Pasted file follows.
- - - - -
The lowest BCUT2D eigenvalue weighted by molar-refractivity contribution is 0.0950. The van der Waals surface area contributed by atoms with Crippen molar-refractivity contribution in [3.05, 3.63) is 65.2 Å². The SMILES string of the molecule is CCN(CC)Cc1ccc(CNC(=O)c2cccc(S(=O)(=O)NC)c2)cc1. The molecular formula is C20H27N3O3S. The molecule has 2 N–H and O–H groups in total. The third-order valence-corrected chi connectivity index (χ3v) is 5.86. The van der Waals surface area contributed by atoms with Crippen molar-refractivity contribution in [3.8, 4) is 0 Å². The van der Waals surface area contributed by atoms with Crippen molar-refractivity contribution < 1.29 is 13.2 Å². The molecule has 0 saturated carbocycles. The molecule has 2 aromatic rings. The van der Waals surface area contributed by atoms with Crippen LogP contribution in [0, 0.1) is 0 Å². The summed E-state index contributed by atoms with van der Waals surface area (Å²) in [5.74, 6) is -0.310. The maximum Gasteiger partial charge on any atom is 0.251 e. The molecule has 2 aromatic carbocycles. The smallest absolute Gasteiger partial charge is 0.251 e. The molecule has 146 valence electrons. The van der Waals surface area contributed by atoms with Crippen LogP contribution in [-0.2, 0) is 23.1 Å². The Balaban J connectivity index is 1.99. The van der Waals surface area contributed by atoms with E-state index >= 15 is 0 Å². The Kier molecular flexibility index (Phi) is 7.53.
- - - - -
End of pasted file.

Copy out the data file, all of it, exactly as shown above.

The lowest BCUT2D eigenvalue weighted by molar-refractivity contribution is 0.0950. The van der Waals surface area contributed by atoms with Crippen molar-refractivity contribution in [3.05, 3.63) is 65.2 Å². The SMILES string of the molecule is CCN(CC)Cc1ccc(CNC(=O)c2cccc(S(=O)(=O)NC)c2)cc1. The molecular formula is C20H27N3O3S. The molecule has 2 N–H and O–H groups in total. The third-order valence-corrected chi connectivity index (χ3v) is 5.86. The van der Waals surface area contributed by atoms with Crippen molar-refractivity contribution in [3.8, 4) is 0 Å². The van der Waals surface area contributed by atoms with Crippen molar-refractivity contribution < 1.29 is 13.2 Å². The molecule has 0 saturated carbocycles. The molecule has 2 aromatic rings. The van der Waals surface area contributed by atoms with Crippen LogP contribution in [0, 0.1) is 0 Å². The summed E-state index contributed by atoms with van der Waals surface area (Å²) in [5.74, 6) is -0.310. The maximum Gasteiger partial charge on any atom is 0.251 e. The molecule has 2 aromatic carbocycles. The smallest absolute Gasteiger partial charge is 0.251 e. The molecule has 146 valence electrons. The van der Waals surface area contributed by atoms with Crippen LogP contribution in [-0.2, 0) is 23.1 Å². The Balaban J connectivity index is 1.99. The van der Waals surface area contributed by atoms with E-state index >= 15 is 0 Å². The Kier molecular flexibility index (Phi) is 7.53.